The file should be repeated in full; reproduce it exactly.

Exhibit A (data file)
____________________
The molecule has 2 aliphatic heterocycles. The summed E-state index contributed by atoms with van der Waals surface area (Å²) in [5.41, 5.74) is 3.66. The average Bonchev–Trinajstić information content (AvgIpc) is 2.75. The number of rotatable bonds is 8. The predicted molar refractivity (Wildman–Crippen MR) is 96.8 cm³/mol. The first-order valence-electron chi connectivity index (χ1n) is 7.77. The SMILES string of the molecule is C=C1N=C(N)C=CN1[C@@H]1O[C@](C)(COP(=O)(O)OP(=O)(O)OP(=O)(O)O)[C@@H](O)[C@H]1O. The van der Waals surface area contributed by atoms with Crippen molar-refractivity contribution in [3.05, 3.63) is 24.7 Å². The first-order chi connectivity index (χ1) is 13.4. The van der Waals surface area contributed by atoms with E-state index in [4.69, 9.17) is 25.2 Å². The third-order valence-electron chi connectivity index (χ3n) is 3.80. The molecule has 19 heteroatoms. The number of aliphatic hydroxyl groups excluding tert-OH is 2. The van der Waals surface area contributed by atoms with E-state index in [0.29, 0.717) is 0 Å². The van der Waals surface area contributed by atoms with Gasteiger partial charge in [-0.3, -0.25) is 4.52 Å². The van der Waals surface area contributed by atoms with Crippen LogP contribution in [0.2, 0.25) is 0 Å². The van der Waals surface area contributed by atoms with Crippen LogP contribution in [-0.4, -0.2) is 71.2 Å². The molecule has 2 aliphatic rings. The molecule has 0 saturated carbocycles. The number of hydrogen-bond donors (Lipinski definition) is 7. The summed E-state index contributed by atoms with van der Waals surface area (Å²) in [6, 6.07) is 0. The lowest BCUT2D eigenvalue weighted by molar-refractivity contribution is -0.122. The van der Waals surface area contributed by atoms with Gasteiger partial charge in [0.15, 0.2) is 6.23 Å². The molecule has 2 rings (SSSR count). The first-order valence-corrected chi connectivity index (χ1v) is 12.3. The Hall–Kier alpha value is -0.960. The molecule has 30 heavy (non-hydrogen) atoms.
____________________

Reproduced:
The molecule has 2 aliphatic heterocycles. The summed E-state index contributed by atoms with van der Waals surface area (Å²) in [5.41, 5.74) is 3.66. The average Bonchev–Trinajstić information content (AvgIpc) is 2.75. The number of rotatable bonds is 8. The predicted molar refractivity (Wildman–Crippen MR) is 96.8 cm³/mol. The first-order valence-electron chi connectivity index (χ1n) is 7.77. The SMILES string of the molecule is C=C1N=C(N)C=CN1[C@@H]1O[C@](C)(COP(=O)(O)OP(=O)(O)OP(=O)(O)O)[C@@H](O)[C@H]1O. The van der Waals surface area contributed by atoms with Crippen molar-refractivity contribution in [3.05, 3.63) is 24.7 Å². The first-order chi connectivity index (χ1) is 13.4. The van der Waals surface area contributed by atoms with E-state index in [4.69, 9.17) is 25.2 Å². The third-order valence-electron chi connectivity index (χ3n) is 3.80. The molecule has 19 heteroatoms. The number of aliphatic hydroxyl groups excluding tert-OH is 2. The van der Waals surface area contributed by atoms with E-state index in [0.29, 0.717) is 0 Å². The van der Waals surface area contributed by atoms with Gasteiger partial charge in [-0.3, -0.25) is 4.52 Å². The van der Waals surface area contributed by atoms with Crippen LogP contribution in [0.2, 0.25) is 0 Å². The van der Waals surface area contributed by atoms with Crippen LogP contribution in [-0.4, -0.2) is 71.2 Å². The molecule has 2 aliphatic rings. The molecule has 0 saturated carbocycles. The number of hydrogen-bond donors (Lipinski definition) is 7. The summed E-state index contributed by atoms with van der Waals surface area (Å²) in [6, 6.07) is 0. The lowest BCUT2D eigenvalue weighted by molar-refractivity contribution is -0.122. The van der Waals surface area contributed by atoms with Gasteiger partial charge in [0.15, 0.2) is 6.23 Å². The molecule has 2 rings (SSSR count). The first-order valence-corrected chi connectivity index (χ1v) is 12.3. The Hall–Kier alpha value is -0.960. The molecule has 30 heavy (non-hydrogen) atoms.